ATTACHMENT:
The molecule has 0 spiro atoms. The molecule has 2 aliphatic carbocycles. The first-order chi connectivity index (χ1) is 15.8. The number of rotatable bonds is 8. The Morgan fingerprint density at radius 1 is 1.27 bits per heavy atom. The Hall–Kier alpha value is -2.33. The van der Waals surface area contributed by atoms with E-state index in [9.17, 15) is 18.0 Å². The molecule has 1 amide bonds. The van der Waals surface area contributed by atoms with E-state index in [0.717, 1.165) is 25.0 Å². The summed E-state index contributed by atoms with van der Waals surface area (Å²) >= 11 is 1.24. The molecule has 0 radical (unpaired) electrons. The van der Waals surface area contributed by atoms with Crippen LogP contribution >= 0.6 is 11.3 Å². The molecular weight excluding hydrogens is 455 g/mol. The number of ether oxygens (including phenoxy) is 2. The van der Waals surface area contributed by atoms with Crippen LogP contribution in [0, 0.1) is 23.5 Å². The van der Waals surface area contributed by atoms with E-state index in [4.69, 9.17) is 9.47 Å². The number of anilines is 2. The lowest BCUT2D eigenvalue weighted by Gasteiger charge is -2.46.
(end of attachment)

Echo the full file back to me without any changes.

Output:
The molecule has 0 spiro atoms. The molecule has 2 aliphatic carbocycles. The first-order chi connectivity index (χ1) is 15.8. The number of rotatable bonds is 8. The Morgan fingerprint density at radius 1 is 1.27 bits per heavy atom. The Hall–Kier alpha value is -2.33. The van der Waals surface area contributed by atoms with E-state index in [9.17, 15) is 18.0 Å². The molecule has 1 amide bonds. The van der Waals surface area contributed by atoms with E-state index in [0.717, 1.165) is 25.0 Å². The summed E-state index contributed by atoms with van der Waals surface area (Å²) >= 11 is 1.24. The molecule has 0 radical (unpaired) electrons. The van der Waals surface area contributed by atoms with Crippen LogP contribution >= 0.6 is 11.3 Å². The molecular weight excluding hydrogens is 455 g/mol. The number of ether oxygens (including phenoxy) is 2. The van der Waals surface area contributed by atoms with Crippen LogP contribution in [0, 0.1) is 23.5 Å². The van der Waals surface area contributed by atoms with E-state index in [4.69, 9.17) is 9.47 Å². The number of anilines is 2. The lowest BCUT2D eigenvalue weighted by Gasteiger charge is -2.46.